Shipyard planning criticism rejected
The Government has denied that poor planning is to blame for the predicament of 14 north Tsing Yi shipyards that have been asked to move 200 metres to a new site.
A government spokesman disagreed it was poor planning to allow residential development near the yards.
'Planning priorities in the early 1980s were to increase housing supply, whereas they now aim at improving living and working environments,' he said.
The spokesman said the new site would allow the Government to provide more district open space and it would serve as a buffer to minimise the impact of noise from shipyard operations.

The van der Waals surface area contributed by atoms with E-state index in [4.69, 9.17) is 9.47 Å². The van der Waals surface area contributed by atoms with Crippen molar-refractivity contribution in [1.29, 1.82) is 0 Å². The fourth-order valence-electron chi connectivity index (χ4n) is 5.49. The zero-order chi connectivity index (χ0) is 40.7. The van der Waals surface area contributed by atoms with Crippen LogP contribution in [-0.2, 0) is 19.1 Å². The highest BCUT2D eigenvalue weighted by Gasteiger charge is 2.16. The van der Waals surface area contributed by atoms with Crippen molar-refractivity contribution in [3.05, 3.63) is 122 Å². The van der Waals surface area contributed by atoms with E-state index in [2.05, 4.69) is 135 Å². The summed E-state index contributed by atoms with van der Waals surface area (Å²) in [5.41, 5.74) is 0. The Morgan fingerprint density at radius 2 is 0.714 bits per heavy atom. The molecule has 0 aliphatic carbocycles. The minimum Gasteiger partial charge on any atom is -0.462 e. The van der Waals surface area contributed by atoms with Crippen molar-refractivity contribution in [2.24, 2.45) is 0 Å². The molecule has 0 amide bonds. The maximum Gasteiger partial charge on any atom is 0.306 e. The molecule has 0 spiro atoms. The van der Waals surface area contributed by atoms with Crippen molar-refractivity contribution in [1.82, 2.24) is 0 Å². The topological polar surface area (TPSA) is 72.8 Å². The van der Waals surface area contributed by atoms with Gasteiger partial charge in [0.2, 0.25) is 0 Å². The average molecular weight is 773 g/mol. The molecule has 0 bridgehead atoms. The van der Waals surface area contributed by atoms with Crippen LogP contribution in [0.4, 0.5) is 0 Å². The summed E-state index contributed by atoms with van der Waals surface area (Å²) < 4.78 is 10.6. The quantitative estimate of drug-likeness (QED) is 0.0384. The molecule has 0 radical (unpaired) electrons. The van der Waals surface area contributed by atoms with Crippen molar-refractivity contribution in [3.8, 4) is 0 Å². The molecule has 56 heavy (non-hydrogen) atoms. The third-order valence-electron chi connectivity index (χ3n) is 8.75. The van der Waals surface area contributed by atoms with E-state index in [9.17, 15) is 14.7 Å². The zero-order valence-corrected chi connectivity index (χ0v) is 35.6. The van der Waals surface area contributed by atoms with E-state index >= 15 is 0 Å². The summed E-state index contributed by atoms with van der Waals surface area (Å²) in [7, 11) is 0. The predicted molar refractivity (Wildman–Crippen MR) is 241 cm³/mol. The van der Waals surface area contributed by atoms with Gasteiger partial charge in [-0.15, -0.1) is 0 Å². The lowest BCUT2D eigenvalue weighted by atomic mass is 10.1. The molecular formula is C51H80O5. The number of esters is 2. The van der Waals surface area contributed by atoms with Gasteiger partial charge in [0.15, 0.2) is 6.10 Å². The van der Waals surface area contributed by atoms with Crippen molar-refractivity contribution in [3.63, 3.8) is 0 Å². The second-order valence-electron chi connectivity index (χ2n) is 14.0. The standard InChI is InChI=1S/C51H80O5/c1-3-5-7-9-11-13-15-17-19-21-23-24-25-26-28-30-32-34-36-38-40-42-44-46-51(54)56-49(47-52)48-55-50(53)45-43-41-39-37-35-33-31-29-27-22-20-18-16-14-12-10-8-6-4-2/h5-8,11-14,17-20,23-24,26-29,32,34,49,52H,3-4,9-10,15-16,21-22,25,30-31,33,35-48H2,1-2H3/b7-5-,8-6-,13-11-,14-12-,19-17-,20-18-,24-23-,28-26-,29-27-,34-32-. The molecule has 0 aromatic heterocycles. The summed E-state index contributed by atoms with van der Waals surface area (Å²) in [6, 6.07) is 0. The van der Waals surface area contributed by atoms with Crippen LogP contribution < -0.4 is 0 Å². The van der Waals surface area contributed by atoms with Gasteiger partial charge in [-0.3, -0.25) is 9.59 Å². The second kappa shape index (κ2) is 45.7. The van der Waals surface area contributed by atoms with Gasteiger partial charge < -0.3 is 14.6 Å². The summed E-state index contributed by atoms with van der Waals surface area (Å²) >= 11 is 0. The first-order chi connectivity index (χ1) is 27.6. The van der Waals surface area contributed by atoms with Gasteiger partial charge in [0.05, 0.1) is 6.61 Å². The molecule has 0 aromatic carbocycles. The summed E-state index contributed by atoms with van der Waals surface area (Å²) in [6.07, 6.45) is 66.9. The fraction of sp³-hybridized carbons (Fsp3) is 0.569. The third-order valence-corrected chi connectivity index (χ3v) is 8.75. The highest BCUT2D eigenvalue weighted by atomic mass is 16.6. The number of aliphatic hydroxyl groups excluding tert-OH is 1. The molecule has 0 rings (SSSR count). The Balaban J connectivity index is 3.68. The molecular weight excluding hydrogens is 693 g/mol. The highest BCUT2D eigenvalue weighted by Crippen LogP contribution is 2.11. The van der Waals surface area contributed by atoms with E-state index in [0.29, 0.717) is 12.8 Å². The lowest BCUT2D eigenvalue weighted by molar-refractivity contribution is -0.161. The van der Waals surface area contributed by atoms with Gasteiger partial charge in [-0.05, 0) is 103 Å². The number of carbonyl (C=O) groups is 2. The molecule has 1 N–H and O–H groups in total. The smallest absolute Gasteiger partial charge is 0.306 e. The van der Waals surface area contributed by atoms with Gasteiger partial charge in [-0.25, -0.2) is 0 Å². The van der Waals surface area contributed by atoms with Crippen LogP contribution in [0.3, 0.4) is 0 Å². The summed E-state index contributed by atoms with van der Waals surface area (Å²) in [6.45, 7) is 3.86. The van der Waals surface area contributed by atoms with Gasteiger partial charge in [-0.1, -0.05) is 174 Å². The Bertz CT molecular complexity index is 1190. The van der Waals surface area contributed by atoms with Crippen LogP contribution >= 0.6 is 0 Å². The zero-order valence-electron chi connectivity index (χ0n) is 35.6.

The 14 shipyards have been fighting for two years to stay at their present site until the Government agrees to better compensation and longer leases.
Tony Chan, the yards' representative, said consultants hired by them had found the new site unsuitable for ship repair and shipbuilding.
Mr Chan, managing director of Dorman Shipyard, said the noise problem had been resolved, with a court allowing the use of metal hammers only on condition they are used with noise screens.
The Old Queen's College near the shipyard had noise-proof windows and did not have any problems, he said.
Mr Chan said the 15-year lease on the new sites was insufficient for banks to grant loans for setting up new businesses.